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20 messages
15/04/2013 at 21:34

I live in Scotland and have recently put a path in the garden which passes between two large lilacs into a clear area before reaching the lawn. I would like suggestions for plants ( hardy perennials) for softening the edges of the path and adding a bit of colour. Preferably low growing plants.

15/04/2013 at 21:49

Small campanulas, hardy geraniums or alchemilla mollis would be lovely. You may want to deadhead alchemilla as she can self seed but she is beautiful.

15/04/2013 at 21:57
Thymus silver Posie. Lovely taller thyme with pinky silver foliage and pink flowers. The very best of the thymes. Geranium black beauty ....dark purple/black foliage and bright blue flowers on a compact stunning plant. Contrasts beautifully with the silver thyme.
Osteospermum tresco Purple is fairly hardy and flowers non stop.
Lavender Munstead. Try santolina lemon fizz.....a bright yellow scented mound
15/04/2013 at 21:57

We use variegated thyme - it creeps over the edge but only a few inches. 

16/04/2013 at 08:50

Alyssum, aubrieta and cerastium are all low growing, quick spreading plants which I have edging paths in my garden. Here's a photo of the alyssum at the moment:

http://s4.gardenersworld.com/uploads/images/original/22119.jpg?width=300&height=350&mode=max

And the cerastium last May:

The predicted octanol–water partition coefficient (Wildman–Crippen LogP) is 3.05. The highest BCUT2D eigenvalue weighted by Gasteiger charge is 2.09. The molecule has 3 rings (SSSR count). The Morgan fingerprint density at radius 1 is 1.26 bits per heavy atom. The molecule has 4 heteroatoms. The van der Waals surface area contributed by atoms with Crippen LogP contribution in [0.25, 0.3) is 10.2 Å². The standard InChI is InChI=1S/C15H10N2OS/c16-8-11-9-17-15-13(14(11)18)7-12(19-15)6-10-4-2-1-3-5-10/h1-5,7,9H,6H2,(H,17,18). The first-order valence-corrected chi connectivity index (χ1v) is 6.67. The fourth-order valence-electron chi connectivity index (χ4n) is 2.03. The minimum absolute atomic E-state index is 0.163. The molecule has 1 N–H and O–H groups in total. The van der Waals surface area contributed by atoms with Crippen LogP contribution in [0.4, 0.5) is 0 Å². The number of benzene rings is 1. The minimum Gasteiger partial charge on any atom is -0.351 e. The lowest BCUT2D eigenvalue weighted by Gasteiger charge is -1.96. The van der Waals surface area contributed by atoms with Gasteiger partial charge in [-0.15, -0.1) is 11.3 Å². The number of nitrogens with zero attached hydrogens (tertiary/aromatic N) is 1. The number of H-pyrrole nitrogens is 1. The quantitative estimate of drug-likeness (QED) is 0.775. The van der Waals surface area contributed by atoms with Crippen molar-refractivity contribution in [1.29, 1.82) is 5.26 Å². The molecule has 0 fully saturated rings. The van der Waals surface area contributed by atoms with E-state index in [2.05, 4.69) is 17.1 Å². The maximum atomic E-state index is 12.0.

http://s4.gardenersworld.com/uploads/images/original/22120.jpg?width=300&height=350&mode=max

 

 

16/04/2013 at 09:45

Geranium macrorrhizum is a brilliant do-er, as is ajuga (bugle). Saxifraga urbium (london pride) is another toughie. All 3 will grow just about anywhere, making them good ones to use repeatedly in various areas to create unity and rhythm between fancier or more site-specific plants. The ajuga and saxifrage are evergreen, and all 3 spread without being invasive, and have shallow roots, so you can buy one or two of each, plant em, and then split them up to create more plants every year.

16/04/2013 at 11:33

...^very much agree with that re: Geranium Macrorrhizum, one of my favourite ground covers.... it will even suppress the dreaded horse's tail weed...

lovely photos of the Alyssum above...

18/04/2013 at 22:14

Thanks to all for the very useful tips and especially the photos. As the weather is still terrible I'll spend the next few days looking for suppliers. Any suggestions for a good source for the Geranium Macrorrhizum would be much appreciated. I thinks most of the other suggestions will be readily available.

18/04/2013 at 22:24

Hi zampano

G. macrorrhizum is available but often sold as Bevan's variety, bright pink, or Ingwersen's variety, much lighter in colour. Might be because, unlike us, they can't spell macrorrhizum. Or perhaps they think it will put the customers off.

Don't be tempted by 'Album', the white one, it's a really feeble grower.

18/04/2013 at 22:35

Click on the link below for the RHS website and enter the plant name and you should be able to see a list of suppliers throughout the UK - if we could on this site I would send you some...you just break off a piece and replant it, very easy to propagate. Hope this helps 

http://apps.rhs.org.uk/rhsplantfinder/

18/04/2013 at 23:35

..one of my favourite border edgings is an evergreen called Veronica peduncularis 'Georgia Blue', which is now coming into flower actually.